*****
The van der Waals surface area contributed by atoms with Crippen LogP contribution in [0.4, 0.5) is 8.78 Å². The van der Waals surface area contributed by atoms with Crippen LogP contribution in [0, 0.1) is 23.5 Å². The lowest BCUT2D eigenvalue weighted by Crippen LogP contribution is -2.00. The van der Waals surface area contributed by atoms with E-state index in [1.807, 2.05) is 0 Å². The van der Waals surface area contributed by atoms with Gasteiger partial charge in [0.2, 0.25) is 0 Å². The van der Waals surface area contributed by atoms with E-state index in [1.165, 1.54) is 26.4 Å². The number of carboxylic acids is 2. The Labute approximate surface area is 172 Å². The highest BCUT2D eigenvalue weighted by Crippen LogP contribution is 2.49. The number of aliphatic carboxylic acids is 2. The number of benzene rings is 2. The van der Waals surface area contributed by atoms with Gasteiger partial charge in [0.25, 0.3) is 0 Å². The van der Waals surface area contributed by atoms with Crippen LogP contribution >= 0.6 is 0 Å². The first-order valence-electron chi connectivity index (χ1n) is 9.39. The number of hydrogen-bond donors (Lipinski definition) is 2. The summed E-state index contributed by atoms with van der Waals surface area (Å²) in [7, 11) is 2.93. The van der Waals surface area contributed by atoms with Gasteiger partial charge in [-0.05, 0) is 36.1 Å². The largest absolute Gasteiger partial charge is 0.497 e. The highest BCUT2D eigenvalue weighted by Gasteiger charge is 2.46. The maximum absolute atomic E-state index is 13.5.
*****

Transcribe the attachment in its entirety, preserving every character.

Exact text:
The van der Waals surface area contributed by atoms with Crippen LogP contribution in [0.4, 0.5) is 8.78 Å². The van der Waals surface area contributed by atoms with Crippen LogP contribution in [0, 0.1) is 23.5 Å². The lowest BCUT2D eigenvalue weighted by Crippen LogP contribution is -2.00. The van der Waals surface area contributed by atoms with E-state index in [1.807, 2.05) is 0 Å². The van der Waals surface area contributed by atoms with Gasteiger partial charge in [0.2, 0.25) is 0 Å². The van der Waals surface area contributed by atoms with E-state index in [1.165, 1.54) is 26.4 Å². The number of carboxylic acids is 2. The Labute approximate surface area is 172 Å². The highest BCUT2D eigenvalue weighted by Crippen LogP contribution is 2.49. The number of aliphatic carboxylic acids is 2. The number of benzene rings is 2. The van der Waals surface area contributed by atoms with Gasteiger partial charge in [0.25, 0.3) is 0 Å². The van der Waals surface area contributed by atoms with Crippen LogP contribution >= 0.6 is 0 Å². The first-order valence-electron chi connectivity index (χ1n) is 9.39. The number of hydrogen-bond donors (Lipinski definition) is 2. The summed E-state index contributed by atoms with van der Waals surface area (Å²) in [7, 11) is 2.93. The van der Waals surface area contributed by atoms with Gasteiger partial charge in [-0.05, 0) is 36.1 Å². The largest absolute Gasteiger partial charge is 0.497 e. The highest BCUT2D eigenvalue weighted by Gasteiger charge is 2.46. The maximum absolute atomic E-state index is 13.5.